I don’t speak Spanish, unless you count the three lessons I had in Baños, Ecuador when I visited my daughter Mazz in December. So it amused me to tweet asking if anyone knew a Spanish song using the preterito imperfecto tense, which Mazz needed for an assignment for her Spanish teaching course. It was retweeted by Yoon, @doremigirl,  a music teacher with whom I collaborated last year on a project about celebrations, and soon there was a response from Abby@Sra_Crespo, with an example of a suitable song. One thing led to another and Abby has since communicated a few times with Mazz by email answering a few other queries. When she found out that Mazz volunteers and coordinates the volunteer program at Arte del Mundo Foundation, which promotes literacy and the arts, she offered to send some Spanish resources for the kids who come to the foundation’s interactive library.

It’s just another example of the power of twitter to foster genuine global connections between people who otherwise would never have met.

The foundation is always seeking volunteers, both short and long-term, so if you know anyone who might be interested, please pass on the link to the website.

I’ve blogged before about the library, La Biblioteca Interactiva de Baños, its very special atmosphere and the great work that happens there. Here’s their latest video. I love the excited faces of the kids as they read, play and create …

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Talking to people… globally

If you read this blog regularly, you’ll know I’m always talking about the power of global connections. In my ideal school, kids would be connecting at any time of day with people anywhere in the world to further their inquiries. They’d be independently Skyping with kids in other place to share learning and exchange ideas. But for now, interactions initiated by teachers are at least a starting point.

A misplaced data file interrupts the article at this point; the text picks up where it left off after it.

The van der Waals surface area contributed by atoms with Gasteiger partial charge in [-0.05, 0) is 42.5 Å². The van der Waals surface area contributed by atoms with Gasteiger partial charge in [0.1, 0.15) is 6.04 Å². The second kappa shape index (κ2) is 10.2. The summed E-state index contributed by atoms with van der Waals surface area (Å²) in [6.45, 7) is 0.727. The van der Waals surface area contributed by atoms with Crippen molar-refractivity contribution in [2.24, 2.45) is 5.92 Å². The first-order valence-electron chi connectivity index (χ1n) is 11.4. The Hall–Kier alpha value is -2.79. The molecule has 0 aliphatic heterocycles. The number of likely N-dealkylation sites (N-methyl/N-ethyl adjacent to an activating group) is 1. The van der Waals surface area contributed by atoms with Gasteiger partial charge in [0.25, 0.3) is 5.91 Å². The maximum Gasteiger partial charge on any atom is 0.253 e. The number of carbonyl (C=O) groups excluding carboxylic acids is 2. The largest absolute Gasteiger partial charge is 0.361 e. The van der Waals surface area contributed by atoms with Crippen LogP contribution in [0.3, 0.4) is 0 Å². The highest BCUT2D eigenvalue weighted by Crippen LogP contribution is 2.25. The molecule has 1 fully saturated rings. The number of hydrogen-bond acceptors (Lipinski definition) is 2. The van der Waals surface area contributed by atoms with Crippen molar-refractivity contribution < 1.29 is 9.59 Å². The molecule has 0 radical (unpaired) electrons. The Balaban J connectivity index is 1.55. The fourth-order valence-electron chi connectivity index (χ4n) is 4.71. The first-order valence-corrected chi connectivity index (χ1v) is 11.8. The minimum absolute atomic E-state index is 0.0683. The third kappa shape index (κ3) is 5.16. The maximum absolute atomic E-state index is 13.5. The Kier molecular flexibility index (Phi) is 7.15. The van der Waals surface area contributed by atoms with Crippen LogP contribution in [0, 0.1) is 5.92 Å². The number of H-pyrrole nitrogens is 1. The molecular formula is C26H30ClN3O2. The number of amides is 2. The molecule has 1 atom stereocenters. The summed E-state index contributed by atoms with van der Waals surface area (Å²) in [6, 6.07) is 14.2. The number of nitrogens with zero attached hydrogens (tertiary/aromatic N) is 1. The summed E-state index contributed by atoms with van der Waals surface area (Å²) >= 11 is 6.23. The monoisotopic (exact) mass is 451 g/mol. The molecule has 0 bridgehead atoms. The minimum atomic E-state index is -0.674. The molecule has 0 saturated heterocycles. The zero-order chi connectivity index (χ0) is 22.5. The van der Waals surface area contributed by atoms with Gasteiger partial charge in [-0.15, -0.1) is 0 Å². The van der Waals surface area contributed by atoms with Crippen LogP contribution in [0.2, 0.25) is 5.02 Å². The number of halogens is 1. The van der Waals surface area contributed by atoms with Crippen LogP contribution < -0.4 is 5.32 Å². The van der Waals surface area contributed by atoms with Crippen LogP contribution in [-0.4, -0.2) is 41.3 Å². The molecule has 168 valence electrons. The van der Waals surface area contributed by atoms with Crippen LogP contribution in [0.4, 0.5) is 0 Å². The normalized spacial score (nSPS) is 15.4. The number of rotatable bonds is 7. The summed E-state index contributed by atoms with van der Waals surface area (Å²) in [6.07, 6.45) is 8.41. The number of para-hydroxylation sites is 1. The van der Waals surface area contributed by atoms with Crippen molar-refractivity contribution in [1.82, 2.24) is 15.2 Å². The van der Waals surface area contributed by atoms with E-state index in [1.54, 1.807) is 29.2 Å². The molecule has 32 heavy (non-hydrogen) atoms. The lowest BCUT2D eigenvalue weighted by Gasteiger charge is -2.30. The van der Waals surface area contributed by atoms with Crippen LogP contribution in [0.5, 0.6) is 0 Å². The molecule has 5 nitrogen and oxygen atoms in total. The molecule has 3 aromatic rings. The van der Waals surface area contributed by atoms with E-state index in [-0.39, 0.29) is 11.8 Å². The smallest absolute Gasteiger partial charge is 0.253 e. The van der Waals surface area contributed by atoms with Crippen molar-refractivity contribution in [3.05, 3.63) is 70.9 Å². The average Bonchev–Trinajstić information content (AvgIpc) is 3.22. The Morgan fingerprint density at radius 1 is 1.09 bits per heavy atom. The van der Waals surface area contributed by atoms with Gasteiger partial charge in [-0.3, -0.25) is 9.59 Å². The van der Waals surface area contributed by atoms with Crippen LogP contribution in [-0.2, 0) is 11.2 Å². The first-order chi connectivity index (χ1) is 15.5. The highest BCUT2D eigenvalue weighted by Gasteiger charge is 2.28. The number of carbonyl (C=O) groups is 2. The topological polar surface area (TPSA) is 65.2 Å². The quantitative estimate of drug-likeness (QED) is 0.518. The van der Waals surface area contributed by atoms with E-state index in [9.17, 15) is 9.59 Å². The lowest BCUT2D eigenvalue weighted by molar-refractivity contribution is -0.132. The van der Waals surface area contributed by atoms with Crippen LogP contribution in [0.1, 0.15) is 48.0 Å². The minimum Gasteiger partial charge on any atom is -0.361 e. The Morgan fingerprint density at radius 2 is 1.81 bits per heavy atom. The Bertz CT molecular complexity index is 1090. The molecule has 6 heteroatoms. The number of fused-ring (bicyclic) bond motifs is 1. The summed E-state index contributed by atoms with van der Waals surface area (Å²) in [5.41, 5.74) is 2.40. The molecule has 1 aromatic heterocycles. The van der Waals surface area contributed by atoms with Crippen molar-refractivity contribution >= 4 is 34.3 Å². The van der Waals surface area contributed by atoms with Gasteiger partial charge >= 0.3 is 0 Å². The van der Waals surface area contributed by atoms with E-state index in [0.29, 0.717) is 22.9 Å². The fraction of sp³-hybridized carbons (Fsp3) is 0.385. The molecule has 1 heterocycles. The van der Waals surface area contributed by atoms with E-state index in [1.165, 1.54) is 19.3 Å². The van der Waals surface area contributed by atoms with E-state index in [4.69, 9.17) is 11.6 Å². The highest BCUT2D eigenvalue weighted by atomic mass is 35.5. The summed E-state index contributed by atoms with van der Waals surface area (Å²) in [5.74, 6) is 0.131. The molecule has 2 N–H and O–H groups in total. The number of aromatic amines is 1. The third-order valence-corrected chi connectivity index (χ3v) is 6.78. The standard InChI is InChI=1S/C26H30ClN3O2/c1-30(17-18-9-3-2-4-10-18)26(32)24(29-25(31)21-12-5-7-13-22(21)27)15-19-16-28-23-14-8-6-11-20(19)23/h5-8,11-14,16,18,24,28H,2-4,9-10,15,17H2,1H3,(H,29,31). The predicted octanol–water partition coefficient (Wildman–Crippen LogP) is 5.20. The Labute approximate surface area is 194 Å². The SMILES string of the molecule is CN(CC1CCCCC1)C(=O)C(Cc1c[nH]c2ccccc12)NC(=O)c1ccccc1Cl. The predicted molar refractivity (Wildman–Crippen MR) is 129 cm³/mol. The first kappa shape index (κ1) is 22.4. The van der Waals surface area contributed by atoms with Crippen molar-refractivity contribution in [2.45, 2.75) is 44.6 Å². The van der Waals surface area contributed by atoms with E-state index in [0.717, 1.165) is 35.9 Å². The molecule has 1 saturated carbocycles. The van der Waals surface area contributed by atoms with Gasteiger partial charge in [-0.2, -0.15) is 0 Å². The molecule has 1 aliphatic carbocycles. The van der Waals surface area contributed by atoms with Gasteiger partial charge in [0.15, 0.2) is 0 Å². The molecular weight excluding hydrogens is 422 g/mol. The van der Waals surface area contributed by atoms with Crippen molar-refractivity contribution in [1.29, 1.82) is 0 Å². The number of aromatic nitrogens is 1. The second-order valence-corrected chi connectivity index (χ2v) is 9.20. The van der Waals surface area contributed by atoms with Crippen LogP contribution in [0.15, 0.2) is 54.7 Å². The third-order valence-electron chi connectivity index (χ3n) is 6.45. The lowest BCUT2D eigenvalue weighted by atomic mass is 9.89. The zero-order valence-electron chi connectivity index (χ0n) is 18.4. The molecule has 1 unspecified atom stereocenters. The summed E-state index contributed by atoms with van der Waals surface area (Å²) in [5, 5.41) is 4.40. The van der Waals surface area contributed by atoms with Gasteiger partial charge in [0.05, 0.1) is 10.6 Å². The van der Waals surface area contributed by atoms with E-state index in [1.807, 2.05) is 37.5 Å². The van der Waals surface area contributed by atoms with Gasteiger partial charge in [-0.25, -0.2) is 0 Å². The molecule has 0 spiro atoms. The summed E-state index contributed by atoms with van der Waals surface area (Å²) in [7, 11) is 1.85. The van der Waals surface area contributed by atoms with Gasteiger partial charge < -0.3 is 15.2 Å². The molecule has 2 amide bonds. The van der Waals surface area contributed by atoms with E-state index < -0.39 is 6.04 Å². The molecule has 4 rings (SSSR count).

On Friday I’ll have another opportunity to talk online about the experiences we’ve had so far at my school. It’s for InnovatEd Conference in Memphis, USA, and I love the idea of presenting via Skype about kids connecting globally in just this way. We haven’t been able to do much of this in the past couple of months, due to tech difficulties resulting from our move to a new building. However we’re almost back in business, so if there’s anyone out there who’d like to connect in May for a Year 4 unit on understanding other cultures or a Year 2 unit about how schools are organised in different countries, please let me know.(The age of the students doesn’t need to match.) Skype is great, and Voicethread works well if we need to connect asynchronously due to inconvenient time differences. If you have never done this sort of thing, here’s a good place to start!